Australia’s first accredited blockchain courses have arrived
Australia now has a formal, accredited and nationally recognised way of identifying blockchain people.
The Advanced Diploma of Applied Blockchain (10747NAT) consists of eight modules, including six core modules and two electives. Developed by Blockchain Collective, it's the first blockchain course to be accredited by the Australian Skills Quality Authority (ASQA), making it Australia's first formal, nationally recognised, accredited blockchain course.
What you'll find
The course is a deep dive into the technology and is intended to prepare students for experiences such as transitioning an operation to a blockchain network, assessing the performance of a business model deployed on blockchain and more.
The course is delivered through registered training organisations, blended learning and intensive learning retreats, and will mark students across ten objectives. During the course, students will do the following:
- Establish a blockchain framework for decentralised peer-to-peer consensus and innovation
- Develop a blockchain business model
- Learn to specify the functional development requirements of a blockchain network
- Create trust and activate a blockchain with smart contracts
- Develop a framework for operating a blockchain network
- Develop a strategic network framework for interoperability
- Prepare the organisation for transitioning operations to a blockchain network
- Develop a blockchain governance model for stewardship
- Lead recruitment strategy for blockchain projects
- Analyse the performance of a business model deployed on a blockchain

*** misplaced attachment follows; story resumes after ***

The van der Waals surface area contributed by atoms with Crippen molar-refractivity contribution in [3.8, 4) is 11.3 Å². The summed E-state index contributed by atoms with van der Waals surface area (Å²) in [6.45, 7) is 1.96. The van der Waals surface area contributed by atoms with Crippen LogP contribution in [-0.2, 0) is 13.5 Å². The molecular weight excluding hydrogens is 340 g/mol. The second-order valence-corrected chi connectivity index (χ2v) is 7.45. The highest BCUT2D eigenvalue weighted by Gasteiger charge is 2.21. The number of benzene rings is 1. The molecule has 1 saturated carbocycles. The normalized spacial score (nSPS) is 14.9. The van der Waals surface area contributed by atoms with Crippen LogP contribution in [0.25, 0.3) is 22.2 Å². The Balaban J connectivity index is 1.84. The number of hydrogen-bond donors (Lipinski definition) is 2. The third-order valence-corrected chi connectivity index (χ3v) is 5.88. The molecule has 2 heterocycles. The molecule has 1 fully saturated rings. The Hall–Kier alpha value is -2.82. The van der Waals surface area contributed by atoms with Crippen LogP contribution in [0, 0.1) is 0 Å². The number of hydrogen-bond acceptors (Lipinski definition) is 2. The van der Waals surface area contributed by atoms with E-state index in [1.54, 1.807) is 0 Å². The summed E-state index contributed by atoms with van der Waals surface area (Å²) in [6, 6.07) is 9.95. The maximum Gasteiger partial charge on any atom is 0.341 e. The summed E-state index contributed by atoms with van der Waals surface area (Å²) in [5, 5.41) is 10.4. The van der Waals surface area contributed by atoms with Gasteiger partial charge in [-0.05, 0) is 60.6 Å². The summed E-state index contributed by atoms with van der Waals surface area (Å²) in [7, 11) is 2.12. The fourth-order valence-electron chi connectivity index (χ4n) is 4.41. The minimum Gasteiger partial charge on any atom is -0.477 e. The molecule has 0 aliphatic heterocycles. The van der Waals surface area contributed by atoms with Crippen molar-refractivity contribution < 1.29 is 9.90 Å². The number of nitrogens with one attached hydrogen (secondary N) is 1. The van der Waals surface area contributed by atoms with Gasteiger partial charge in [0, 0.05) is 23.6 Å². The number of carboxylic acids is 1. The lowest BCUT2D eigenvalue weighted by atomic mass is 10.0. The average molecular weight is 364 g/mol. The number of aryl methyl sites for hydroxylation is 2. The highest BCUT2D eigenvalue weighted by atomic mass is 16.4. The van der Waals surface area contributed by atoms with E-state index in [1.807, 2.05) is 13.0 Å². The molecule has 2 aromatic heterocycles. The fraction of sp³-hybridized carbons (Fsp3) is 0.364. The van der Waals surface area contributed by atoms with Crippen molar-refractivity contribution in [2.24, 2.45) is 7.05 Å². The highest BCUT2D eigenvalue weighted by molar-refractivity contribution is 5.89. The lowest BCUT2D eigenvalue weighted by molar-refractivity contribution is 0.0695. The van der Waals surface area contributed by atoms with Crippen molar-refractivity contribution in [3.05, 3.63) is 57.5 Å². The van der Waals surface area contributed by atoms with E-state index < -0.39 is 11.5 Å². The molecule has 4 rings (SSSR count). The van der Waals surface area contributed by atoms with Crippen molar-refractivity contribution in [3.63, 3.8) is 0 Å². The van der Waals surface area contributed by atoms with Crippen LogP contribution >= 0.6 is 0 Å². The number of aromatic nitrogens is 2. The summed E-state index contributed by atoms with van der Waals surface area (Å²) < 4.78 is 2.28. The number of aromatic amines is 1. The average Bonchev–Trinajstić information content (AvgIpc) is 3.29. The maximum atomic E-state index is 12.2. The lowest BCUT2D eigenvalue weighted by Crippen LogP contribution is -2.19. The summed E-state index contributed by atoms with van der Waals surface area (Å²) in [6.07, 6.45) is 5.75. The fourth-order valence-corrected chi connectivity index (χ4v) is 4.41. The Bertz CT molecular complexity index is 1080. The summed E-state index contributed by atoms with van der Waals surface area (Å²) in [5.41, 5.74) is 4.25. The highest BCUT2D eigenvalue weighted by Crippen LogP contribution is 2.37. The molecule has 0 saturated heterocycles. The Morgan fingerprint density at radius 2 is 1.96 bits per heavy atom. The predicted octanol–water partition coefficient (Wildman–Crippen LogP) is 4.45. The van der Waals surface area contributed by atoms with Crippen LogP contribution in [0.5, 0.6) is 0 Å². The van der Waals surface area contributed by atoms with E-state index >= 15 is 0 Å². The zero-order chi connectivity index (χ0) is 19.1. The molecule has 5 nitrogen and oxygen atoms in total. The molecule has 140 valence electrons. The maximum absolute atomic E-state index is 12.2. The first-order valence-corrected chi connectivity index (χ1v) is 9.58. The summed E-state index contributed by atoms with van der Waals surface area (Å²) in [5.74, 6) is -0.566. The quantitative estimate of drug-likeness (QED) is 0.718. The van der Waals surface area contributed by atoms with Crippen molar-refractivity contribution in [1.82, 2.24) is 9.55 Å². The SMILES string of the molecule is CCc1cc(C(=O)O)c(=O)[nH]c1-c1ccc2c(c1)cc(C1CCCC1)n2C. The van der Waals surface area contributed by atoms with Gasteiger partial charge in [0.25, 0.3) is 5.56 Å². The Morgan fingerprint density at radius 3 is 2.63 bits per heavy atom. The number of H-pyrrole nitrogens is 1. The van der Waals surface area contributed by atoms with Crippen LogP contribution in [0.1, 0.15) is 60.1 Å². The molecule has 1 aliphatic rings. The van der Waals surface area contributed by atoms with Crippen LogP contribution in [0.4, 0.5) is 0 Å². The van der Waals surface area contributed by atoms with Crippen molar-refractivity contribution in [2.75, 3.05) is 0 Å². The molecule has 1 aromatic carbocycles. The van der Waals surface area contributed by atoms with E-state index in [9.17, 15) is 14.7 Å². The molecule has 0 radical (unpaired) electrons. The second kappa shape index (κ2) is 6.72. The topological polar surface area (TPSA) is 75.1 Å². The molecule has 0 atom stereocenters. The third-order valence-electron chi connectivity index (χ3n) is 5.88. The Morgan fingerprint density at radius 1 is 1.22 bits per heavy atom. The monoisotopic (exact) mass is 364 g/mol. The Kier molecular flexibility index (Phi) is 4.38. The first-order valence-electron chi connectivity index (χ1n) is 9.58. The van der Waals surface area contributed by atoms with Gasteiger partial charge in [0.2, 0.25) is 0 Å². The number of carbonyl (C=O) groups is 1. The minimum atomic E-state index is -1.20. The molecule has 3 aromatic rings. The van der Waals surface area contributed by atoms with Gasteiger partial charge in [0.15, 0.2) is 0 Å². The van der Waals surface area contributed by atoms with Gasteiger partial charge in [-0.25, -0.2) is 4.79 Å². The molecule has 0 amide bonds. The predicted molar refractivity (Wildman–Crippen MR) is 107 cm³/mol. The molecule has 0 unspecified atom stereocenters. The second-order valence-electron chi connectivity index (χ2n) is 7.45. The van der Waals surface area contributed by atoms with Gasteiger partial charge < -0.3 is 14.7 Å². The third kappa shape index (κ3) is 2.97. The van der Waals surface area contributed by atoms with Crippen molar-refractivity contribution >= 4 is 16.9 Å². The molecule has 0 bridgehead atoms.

"We are honoured to bring accredited blockchain education to the Australian and International markets," said Nathan Burns, Blockchain Collective co-founder. "This is just the tip of the iceberg with regard to implementing blockchain and distributed ledger technologies. I feel the timing is comparable to the World Wide Web in the early 1990s. And today, 55% of the world's population have internet access and use it on a daily basis. Just imagine where we will be in the next 10-20 years, now there is an accredited course."
The Blockchain Collective aims to service the growing demand for qualified and skilled people in the application of blockchain technologies, and just about all the industry research ever conducted on the area has found a pronounced shortage of skilled blockchain developers over the last couple of years.
It might not help that many of the developers with the most experience in the field aren't especially motivated by money anymore. But with the gradual proliferation of blockchain solutions around the world, one certainly doesn't have to be a developer to work in the field anymore. Other courses, such as ConsenSys's Blockchain Foundations and Use Cases, are also geared at imparting broad blockchain experience.
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